The spontaneous strategies measured in the present experiment may be representative of strategies used in everyday life. The probability that an individual uses a spatial strategy is higher when the gray-matter density in the hippocampus is high. Conversely, the probability that an individual navigates with the response strategy is higher with high gray-matter density in the caudate nucleus. The most efficient navigational strategy will vary with situational demands. For example, when the start and target locations are consistently in the same location, such as when going to the same workplace from home everyday, the repeated use of a particular route with the response strategy is more efficient than the spatial strategy, because less time is spent deciding which way to go and wrong turns can be avoided. However, learning the spatial relationship among environmental landmarks with the spatial strategy can be beneficial because it allows one to derive shortcuts. For example, one may know that the store is west of home and the workplace is south of home. Therefore, when going to the store directly from work, one must head northwest. Not having learned the relationship between the store and the workplace, the person who was previously using a response strategy to travel to the store and to work from home would be unable to take such a shortcut and would get lost or would have to take a detour home when going to the store from work. In the current experiment, where the start and target locations remained constant, the response strategy was more efficient in terms of latencies and errors. In a virtual town that requires reaching a target from any direction, the spatial strategy is more efficient because it allows deriving shortcuts. Consequently, the most efficient navigators are likely to be those that are flexible at using spatial or response strategies on demand (Hartley et al., 2003).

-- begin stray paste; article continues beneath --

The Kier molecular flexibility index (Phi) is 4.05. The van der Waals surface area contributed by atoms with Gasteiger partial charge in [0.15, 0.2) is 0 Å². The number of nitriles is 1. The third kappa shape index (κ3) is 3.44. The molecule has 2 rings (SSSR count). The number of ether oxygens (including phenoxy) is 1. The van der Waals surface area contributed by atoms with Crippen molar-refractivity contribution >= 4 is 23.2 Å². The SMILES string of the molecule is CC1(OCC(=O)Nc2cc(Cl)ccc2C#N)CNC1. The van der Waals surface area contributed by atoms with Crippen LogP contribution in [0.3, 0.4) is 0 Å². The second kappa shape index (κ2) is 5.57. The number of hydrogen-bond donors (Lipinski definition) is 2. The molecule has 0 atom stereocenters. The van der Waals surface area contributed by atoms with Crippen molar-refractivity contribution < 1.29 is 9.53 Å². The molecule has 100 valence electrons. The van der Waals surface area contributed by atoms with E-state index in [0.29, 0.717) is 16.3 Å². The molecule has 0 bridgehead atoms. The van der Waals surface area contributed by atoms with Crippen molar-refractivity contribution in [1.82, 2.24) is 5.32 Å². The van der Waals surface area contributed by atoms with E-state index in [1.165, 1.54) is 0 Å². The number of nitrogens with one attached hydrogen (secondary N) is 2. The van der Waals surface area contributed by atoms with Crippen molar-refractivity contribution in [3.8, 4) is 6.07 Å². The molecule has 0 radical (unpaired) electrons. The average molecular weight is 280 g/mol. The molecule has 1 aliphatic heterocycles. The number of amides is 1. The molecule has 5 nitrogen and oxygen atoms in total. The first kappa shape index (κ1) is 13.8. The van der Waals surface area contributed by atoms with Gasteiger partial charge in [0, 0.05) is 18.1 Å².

The data also suggest that there is a competitive interaction between the hippocampus and caudate nucleus, one or the other being optimal for different tasks. The higher probability of using one strategy or the other may underlie the negative correlation in gray-matter density reported here. Consistent with our findings, Poldrack et al. (2001) reported that fMRI activity in the caudate nucleus was negatively correlated to that of the medial temporal lobe. In a positron emission tomography study, Dagher showed that patients with Parkinson's disease had increased hippocampal activation in a task that normally involved the caudate nucleus in controls (Dagher et al., 2001). Similarly, an increase in hippocampal fMRI activation was measured in patients with early stage Huntington's disease, which was accompanied by attenuated activity in the caudate nucleus during a route recognition task (Voermans et al., 2004). Together, these studies provide evidence for a competitive or cooperative interaction between the hippocampus and caudate nucleus memory systems, depending on whether or not the behavioral strategies subserved by these systems are placed in conflict (Packard et al., 1989; Knowlton et al., 1996).